Saturday 10 February 2024

CFP: Literatures and Laws



CFP: Literatures and Laws online one-day symposium

A one-day symposium hosted online by Bournemouth University, UK, held on 13th April 2024. 

Department of Humanities & Law, and Narrative, Culture, and Community Research Centre

‘Literatures and Laws' considers law as literature, and law in literature. The first considers how law constructs narratives to make sense of and process non-legal events and experiences. Thus personal experiences of an event or dispute with another have to be translated into their legally relevant features so that a legal narrative can be constructed. Additionally, barristers when presenting a case in court seek to build a narrative to persuade juries. The second explores how law, courtroom spaces and rhetoric, justice, and legal systems and infrastructure (and their associated politics) are represented in (or excluded from) literature.

At a time where legal frameworks and understandings are increasingly contested, it is important that we consider how storytelling enables to the law to operate and how storytelling represents law and affects our understanding of law. An important component of a successful judicial system is the general trust the public have in that system. We want to explore both legal and literary perspectives on how that trust relates to storytelling and fictionality, and how both fictional literature and law construct stories about us as participants within a legal system. 

At Bournemouth University, literature studies and law sit within the same department; inspired by this contiguity, we are inviting research and/or creative papers that explore the ways storytelling and narrative intersect within representations of law, justice, and legal systems. 

Broad themes considered within the symposium, then, may include but are certainly not limited to

  • Law and literary genre, for instance papers that focus on representations and significant instances or structures of law and legality in crime and detective fiction, Gothic and historical fiction, procedurals, ecological fiction

  • Inventions of law and legal systems in speculative fiction

  • Courtroom drama

  • Law, politics, and the state in literature

  • Historical case studies

  • Precedent and storytelling: Cases as links in a storytelling chain

  • Lay terminology to legal terminology: Lay and legal understandings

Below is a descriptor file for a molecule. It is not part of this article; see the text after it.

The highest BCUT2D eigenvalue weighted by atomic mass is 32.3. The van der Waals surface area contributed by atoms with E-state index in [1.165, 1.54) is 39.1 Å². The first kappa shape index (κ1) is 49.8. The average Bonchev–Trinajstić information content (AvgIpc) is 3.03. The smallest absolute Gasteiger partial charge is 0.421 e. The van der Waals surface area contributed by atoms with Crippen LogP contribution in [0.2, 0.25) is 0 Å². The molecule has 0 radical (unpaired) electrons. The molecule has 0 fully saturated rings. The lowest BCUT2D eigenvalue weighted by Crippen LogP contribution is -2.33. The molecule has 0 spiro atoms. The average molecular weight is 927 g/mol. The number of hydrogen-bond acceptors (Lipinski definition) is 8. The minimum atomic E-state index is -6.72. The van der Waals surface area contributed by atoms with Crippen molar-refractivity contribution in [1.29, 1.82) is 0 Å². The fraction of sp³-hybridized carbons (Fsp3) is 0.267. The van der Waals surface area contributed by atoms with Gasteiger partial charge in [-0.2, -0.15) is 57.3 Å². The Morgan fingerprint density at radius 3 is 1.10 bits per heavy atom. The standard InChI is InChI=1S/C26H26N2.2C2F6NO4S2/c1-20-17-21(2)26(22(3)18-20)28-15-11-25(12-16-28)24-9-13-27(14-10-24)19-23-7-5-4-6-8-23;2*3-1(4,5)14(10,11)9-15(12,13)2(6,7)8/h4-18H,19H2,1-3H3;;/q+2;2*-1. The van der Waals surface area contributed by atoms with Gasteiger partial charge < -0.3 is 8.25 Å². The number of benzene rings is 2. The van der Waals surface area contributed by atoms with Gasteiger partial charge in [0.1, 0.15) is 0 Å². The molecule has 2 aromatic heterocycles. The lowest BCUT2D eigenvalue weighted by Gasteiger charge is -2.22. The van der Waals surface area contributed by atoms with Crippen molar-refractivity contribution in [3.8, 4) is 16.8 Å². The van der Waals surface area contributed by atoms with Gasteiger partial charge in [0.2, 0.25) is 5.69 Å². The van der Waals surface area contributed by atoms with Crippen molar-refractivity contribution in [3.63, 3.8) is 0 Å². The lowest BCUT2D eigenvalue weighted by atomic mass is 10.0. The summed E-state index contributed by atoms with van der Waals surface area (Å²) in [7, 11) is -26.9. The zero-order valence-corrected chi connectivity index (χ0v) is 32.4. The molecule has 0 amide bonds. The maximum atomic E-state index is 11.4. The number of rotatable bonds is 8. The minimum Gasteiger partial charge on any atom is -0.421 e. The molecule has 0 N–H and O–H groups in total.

• Genres of law: Conceptualising law as genre

  • Storytelling conventions in strands of law: Criminal, civil and human rights

  • Fictionality and media framing of law: Sensation, celebrity and perception

    Please submit a 200-word abstract for a 15-minute presentation and a brief biographical note to no later than February 22nd 2024. You may direct general queries to the same address.

    Keynote speakers:

    Professor Hywel Dix (Bournemouth University, NCCR member)

    Hywel is interested in the relationship between culture and social and political change, especially in relation to political devolution in the 4 nations of the UK, as well as autofiction and cultural memory. Recent publications include Compatriots or Competitors: Welsh, Scottish, English and Northern Irish Writing and Brexit in Comparative Contexts (University of Wales Press, 2023). 

    Dr Caroline Derry (Open University)

    Caroline Derry joined the Open University in April 2017. She is a senior lecturer in law, teaching subjects including criminal and evidence law. Her other roles include Law School EDI Champion.  Caroline qualified as a barrister, practising in criminal defence law, and as a solicitor in a large, central London legal aid practice. She then taught for fifteen years at London Metropolitan University, where she was a senior lecturer in criminal and evidence law and gender & law, and course leader for the LLB Law. She has been a visiting lecturer in criminal law at SOAS and at Paris Descartes (Masters in Common Law).

    Symposium organisers

    Dr Rebecca Mills is Senior Lecturer in English and Communication at Bournemouth University. Her publications include work on crime and detective fiction, particularly of the interwar era. Please contact Rebecca if you have any questions about developing a literary topic for the symposium:

    Dr Samuel Walker is Senior Lecturer in Law at Bournemouth University. He researches the notion of embodiment in law, and how literature explores our understanding of law and justice. Please contact Sam if you have any questions about developing a topic on law-focused topic for the symposium:

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